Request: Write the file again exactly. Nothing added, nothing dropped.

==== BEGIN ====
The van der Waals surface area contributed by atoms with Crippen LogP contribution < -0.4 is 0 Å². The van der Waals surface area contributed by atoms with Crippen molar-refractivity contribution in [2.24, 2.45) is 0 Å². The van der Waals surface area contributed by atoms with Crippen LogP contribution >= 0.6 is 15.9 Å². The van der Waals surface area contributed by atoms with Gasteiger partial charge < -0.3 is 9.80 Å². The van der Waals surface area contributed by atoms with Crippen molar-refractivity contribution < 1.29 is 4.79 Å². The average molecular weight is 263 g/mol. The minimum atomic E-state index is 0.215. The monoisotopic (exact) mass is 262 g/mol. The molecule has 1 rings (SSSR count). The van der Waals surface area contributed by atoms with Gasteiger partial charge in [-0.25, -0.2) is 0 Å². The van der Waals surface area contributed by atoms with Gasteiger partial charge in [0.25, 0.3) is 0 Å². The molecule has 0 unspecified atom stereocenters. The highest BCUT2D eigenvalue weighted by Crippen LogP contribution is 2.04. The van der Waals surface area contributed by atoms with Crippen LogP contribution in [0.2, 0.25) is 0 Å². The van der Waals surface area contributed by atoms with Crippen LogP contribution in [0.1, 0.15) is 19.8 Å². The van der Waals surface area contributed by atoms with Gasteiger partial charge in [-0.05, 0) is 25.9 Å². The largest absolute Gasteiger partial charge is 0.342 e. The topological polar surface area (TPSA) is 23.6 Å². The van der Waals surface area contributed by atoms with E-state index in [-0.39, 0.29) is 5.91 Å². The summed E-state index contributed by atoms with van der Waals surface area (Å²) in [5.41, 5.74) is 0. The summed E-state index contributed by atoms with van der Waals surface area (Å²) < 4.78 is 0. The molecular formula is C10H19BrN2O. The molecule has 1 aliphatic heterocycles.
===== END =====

The van der Waals surface area contributed by atoms with Crippen LogP contribution < -0.4 is 0 Å². The van der Waals surface area contributed by atoms with Crippen molar-refractivity contribution in [2.24, 2.45) is 0 Å². The van der Waals surface area contributed by atoms with Crippen LogP contribution >= 0.6 is 15.9 Å². The van der Waals surface area contributed by atoms with Gasteiger partial charge < -0.3 is 9.80 Å². The van der Waals surface area contributed by atoms with Crippen molar-refractivity contribution < 1.29 is 4.79 Å². The average molecular weight is 263 g/mol. The minimum atomic E-state index is 0.215. The monoisotopic (exact) mass is 262 g/mol. The molecule has 1 rings (SSSR count). The van der Waals surface area contributed by atoms with Gasteiger partial charge in [-0.25, -0.2) is 0 Å². The van der Waals surface area contributed by atoms with Gasteiger partial charge in [0.25, 0.3) is 0 Å². The molecule has 0 unspecified atom stereocenters. The highest BCUT2D eigenvalue weighted by Crippen LogP contribution is 2.04. The van der Waals surface area contributed by atoms with Crippen LogP contribution in [0.2, 0.25) is 0 Å². The van der Waals surface area contributed by atoms with Crippen LogP contribution in [0.1, 0.15) is 19.8 Å². The van der Waals surface area contributed by atoms with Gasteiger partial charge in [-0.05, 0) is 25.9 Å². The largest absolute Gasteiger partial charge is 0.342 e. The topological polar surface area (TPSA) is 23.6 Å². The van der Waals surface area contributed by atoms with E-state index in [-0.39, 0.29) is 5.91 Å². The summed E-state index contributed by atoms with van der Waals surface area (Å²) in [5.41, 5.74) is 0. The summed E-state index contributed by atoms with van der Waals surface area (Å²) < 4.78 is 0. The molecular formula is C10H19BrN2O. The molecule has 1 aliphatic heterocycles.